We carried out various experiments in order to determine the formation of our desired DNA nanostructure and to investigate the efficacy of the DNA nanostructure in specifically detecting the target, which is the Huntington’s disease miRNA biomarker, Hsa-miR-34b. We assessed the DNA nanostructure assembly using polyacrylamide gel electrophoresis (PAGE), which allowed us to evaluate the desired complementary binding of the various oligonucleotide strands of the structure, as well as the formation of the pre-tetra 2-dimensional structure and the 3-dimensional DNA nanostructure after detection of specific target. .
Figure 1: Formation of 3-dimensional DNA nanostructure from 2-dimensional DNA nanostructure on detection of specific Huntington’s disease biomarker.
Initially, we designed 4 DNA nanostructures and first carried out preliminary investigations in order to assess which of the structures designed were the most successful and should choose for further improvement and evaluation. We did this through assessing the formation of the DNA nanostructures and evaluating and comparing their effectiveness in target detection.
Figure 2: Four designed structures (from left to right) – chosen nanodevice, two-target nanodevice, prism nanodevice, the alternative tetrahedron.
Assessing Formation of DNA Nanostructures
Polyacrylamide gel electrophoresis (PAGE) and agarose gel electrophoresis were used to visualize the formation of the DNA nanostructures. Individual oligonucleotides and DNA nanostructures (and combinations of interacting oligonucleotides for the alternative tetrahedron) were run in order to allow for band comparison for the determination of formation of the nanostructures.
Figure 3: PAGE gel (8%, 70V) showing bands of individual oligonucleotides (O1-O6) of DNA nanostructure, along with target, 2-dimensional nanostructure without presence of target (pre-tetra) and 3-dimensional nanostructure after detection of target (tetra) .
The PAGE gel for the two-target nanodevice was able to show the formation of the nanodevice by giving a gel band of a higher molecular size than that of the individual nucleotides alone. Hence, we could conclude that the individual oligonucleotides were able to come together due to their complementarity to give a nanostructure after the thermal annealing reaction.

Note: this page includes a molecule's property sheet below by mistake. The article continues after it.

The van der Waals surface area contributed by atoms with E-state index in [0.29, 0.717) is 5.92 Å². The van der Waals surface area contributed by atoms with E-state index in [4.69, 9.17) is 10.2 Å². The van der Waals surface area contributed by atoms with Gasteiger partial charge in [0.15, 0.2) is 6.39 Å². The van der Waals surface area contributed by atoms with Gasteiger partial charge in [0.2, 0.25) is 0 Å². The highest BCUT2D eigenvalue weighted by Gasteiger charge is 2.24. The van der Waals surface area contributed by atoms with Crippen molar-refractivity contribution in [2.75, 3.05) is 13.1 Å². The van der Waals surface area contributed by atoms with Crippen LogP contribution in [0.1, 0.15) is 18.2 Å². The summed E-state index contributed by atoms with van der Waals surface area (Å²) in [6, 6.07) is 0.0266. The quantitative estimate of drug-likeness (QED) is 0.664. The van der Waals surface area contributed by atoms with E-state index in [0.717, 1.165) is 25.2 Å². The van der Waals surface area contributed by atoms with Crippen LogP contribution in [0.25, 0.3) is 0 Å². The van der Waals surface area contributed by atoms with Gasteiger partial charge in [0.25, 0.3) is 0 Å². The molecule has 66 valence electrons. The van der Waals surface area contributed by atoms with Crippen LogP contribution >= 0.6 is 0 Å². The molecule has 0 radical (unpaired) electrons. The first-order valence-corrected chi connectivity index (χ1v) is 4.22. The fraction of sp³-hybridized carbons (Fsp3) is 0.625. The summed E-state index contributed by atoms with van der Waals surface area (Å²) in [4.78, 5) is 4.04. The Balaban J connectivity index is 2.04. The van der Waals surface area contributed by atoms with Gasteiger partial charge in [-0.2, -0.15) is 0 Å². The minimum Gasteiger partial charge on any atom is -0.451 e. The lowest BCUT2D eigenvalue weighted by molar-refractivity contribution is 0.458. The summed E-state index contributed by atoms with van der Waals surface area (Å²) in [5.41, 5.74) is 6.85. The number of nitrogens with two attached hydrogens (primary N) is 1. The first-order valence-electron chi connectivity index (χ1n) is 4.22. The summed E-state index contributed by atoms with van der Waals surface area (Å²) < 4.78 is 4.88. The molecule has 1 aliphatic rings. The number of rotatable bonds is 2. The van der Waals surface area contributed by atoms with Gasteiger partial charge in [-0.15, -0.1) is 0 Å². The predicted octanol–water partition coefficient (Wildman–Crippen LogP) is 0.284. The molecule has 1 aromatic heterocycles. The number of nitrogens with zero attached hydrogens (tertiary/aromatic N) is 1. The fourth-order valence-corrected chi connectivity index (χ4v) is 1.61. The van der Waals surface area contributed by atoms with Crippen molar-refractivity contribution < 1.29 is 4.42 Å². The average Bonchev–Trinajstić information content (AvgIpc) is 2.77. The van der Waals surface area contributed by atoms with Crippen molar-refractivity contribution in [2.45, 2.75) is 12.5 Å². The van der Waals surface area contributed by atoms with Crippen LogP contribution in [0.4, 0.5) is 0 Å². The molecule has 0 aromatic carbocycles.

The gel bands of the individual oligonucleotides allow for the estimation and verification of the sizes of the oligonucleotides by comparison with the DNA ladder. The formation of the 3-dimensional structure from the 2-dimensional DNA nanostructure in the presence of the specific target can also be clearly observed from the above gel image as a prominent shift from the gel band in lane 9 to the gel band in lane 10 can be distinctly seen.
Figure 3: PAGE gel (8%, 70V) showing bands of different combinations of oligonucleotides.
From the above gel image, it can be verified that oligonucleotides 2 and 3 do not interact with each other. It can also be seen that oligonucleotides 4 and 5 also do not bind to each other complementarily while oligonucleotides 1, 2 and 3 do interact with each other, resulting in a gel band of a higher size compared to the gel bands of the respective individual oligonucleotides. In this way, we were able to analyse the formation of the desired DNA nanostructure from the individual nucleotides.
Figure 4: Fluorescence assay plate reader (Varioskan Flash 4.00.53) measurements showing the detection of specific target with our DNA nanostructure
Referring to the above graph, it can be seen that the fluorescence measured after the detection of the specific target by our DNA nanostructure is higher than that measured before the detection of the target. This implies that the DNA nanostructure can be used to successfully specifically detect the Huntington’s disease biomarker, Hsa-miR-34b.
Figure 5: Fluorescence assay plate reader (Varioskan Flash 4.00.53) measurements comparing the values obtained by the DNA nanostructure from the HKU iGEM 2017 Team with that from the HKU iGEM 2016 Team.
We further performed fluorescence assays in order to compare the DNA nanostructures designed by our team with that designed by the HKU iGEM 2016 team. From the above graph, we concluded that we were able to largely improve the fluorescence absolute values obtained through the assays. However, it can also be seen that the assays may have involved some errors during the measurement as it is implied by the above graph that while the DNA nanostructure from our team is able to successfully detect our specific target, the DNA nanostructure from the HKU iGEM 2016 team is not able to effectively do so. More experiments may be needed to conclusively rule out this possibility.
Further research is still necessary in order to design our DNA nanostructure to give an improved signal and a lower signal-to-noise ratio on detection of the target. Future work may also focus on the provision of a colorimetric signal instead of a fluorimetric one so as to facilitate an easier and faster measurement and interpretation of result and to allow for a more efficient and effective point-of-care diagnostic test.